copper bar in a hotel lobby

There is a reason why so many fabulous foods and drinks — the bloody mary, eggs Benedict, Waldorf salad — find their way onto luxury hotel menus. A surprising number of nostalgic cocktails, classic salads, and decadent desserts were actually invented by hotel chefs and bartenders. A look at a few of the most famous connections:

The Bloody Mary, St. Regis New York

French bartender, Fernand Petiot, introduced this now-beloved brunch cocktail in 1934, while working at The St. Regis New York’s King Cole Bar. His inspiration for the spicy drink originated in Paris, but it was only after moving to New York that the bartender perfected his recipe — adding tomato juice to his creation of vodka, salt, pepper, lemon, and Worcestershire sauce  — and naming it the ‘bloody mary.’ The name (not well received), was rechristened the ‘red snapper’ and served with breakfast at the hotel.  Today, the bloody mary is a signature of St. Regis with each location putting its own twist on the classic drink – i.e. St. Regis Bermuda offers the Gates Bay Mary, made with native fennel, island hot sauce, Goslings black rum, and a special spice mix. But at the New York St. Regis, the cocktail still goes by its moniker, red snapper.

Waldorf Salad and Eggs Benedict, Waldorf Astoria New York

A New York City icon, the Waldorf Astoria gave birth to classics like Waldorf salad and eggs Benedict. Interestingly, it was the maître d’, Oscar Tschirky, who created the now-famous apple, celery, and mayonnaise salad, which debuted at the hotel’s first-ever charity ball. The salad is still served at Waldorf hotels around the globe, some recipes revised to include grapes, walnuts, and fancier dressing.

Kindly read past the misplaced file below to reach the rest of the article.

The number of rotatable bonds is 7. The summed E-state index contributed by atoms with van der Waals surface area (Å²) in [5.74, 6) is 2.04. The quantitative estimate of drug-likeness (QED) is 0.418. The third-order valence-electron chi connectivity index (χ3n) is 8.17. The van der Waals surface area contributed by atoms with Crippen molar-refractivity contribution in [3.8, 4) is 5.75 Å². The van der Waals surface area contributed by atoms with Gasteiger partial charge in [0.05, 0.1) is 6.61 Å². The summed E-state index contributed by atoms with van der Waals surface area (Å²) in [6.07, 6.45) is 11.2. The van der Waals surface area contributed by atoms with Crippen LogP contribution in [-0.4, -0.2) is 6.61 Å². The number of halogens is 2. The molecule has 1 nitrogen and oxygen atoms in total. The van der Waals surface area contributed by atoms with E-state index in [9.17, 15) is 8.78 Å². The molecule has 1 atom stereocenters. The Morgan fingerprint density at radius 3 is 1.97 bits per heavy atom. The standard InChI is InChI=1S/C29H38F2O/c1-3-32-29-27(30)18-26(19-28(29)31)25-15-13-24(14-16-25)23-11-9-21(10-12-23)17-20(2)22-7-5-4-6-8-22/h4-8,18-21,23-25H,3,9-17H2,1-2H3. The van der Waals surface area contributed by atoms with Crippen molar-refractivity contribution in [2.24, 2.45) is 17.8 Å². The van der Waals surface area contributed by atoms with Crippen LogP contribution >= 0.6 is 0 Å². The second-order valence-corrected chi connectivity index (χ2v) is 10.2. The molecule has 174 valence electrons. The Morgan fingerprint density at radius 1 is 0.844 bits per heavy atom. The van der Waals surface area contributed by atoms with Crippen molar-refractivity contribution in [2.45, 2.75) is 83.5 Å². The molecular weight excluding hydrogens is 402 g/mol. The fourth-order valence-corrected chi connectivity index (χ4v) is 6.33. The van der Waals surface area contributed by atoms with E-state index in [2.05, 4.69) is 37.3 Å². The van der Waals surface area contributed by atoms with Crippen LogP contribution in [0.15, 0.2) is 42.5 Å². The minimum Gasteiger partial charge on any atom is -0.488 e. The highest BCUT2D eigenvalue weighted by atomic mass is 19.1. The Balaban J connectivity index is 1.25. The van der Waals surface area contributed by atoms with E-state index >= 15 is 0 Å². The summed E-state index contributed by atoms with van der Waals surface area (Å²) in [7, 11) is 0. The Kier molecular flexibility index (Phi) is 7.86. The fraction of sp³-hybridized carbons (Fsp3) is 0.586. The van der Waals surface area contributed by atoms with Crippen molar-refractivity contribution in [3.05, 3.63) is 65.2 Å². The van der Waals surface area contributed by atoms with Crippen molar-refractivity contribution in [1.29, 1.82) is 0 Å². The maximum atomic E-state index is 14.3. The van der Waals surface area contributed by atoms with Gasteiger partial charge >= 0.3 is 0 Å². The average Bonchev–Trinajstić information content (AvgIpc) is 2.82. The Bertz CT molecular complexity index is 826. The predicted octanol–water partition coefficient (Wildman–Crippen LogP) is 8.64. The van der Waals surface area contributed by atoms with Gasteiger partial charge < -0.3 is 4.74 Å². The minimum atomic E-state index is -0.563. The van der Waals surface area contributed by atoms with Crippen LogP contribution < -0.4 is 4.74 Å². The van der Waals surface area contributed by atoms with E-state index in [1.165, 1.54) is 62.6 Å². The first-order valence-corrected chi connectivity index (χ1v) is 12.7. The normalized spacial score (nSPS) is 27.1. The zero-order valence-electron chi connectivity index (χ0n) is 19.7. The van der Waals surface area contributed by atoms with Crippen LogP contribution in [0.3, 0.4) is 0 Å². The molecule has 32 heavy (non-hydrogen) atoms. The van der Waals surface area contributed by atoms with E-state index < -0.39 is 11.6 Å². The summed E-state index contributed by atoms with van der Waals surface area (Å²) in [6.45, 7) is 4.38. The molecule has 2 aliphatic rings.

The add-on of eggs Benedict to the hotel menu came after a stockbroker, Lemuel Benedict, reportedly ordered poached eggs, buttered toast, bacon, and hollandaise sauce to cure his hangover. The chef swapped out the bacon for ham; the toast for an english muffin, and voila, the classic was born.

Marriott Hotels Rooted in Root Beer

Few may know that Marriott hotels started humbly (in 1927) as America’s first A&W root beer franchise. Newlyweds J. Willard and Alice S. Marriott opened their nine-stool root beer stand in Washington DC, and soon after added hot food, transforming into  Hot Shoppes restaurants. By the late 1950s, the Marriotts were in the hotel business. While root beer is a favorite summer-time item (root beer float, anyone?), Marriott offers adult fizzy concoctions too, i.e., Aruba Marriott Resort & Stellaris Casino offers the ‘Aruba mule,’ made with ginger beer, vodka, island aloe juice, fresh lemon juice, and simple syrup topped with mint leaves.

The Boston Cream Pie, Omni Parker House

Boston cream pie is synonymous with Omni Parker House (as are the hotel’s oddly shaped Parker House rolls). Boston’s famous cream pie is reportedly a remnant of a colonial-era New England dessert called pudding-cake pie. Parker House’s French chef, M. Sanzian, reinvented the rather drab original by drizzling chocolate onto a sponge cake filled with vanilla custard. The pie has since been designated the official dessert of Massachusetts.

Singapore Sling, Raffles Singapore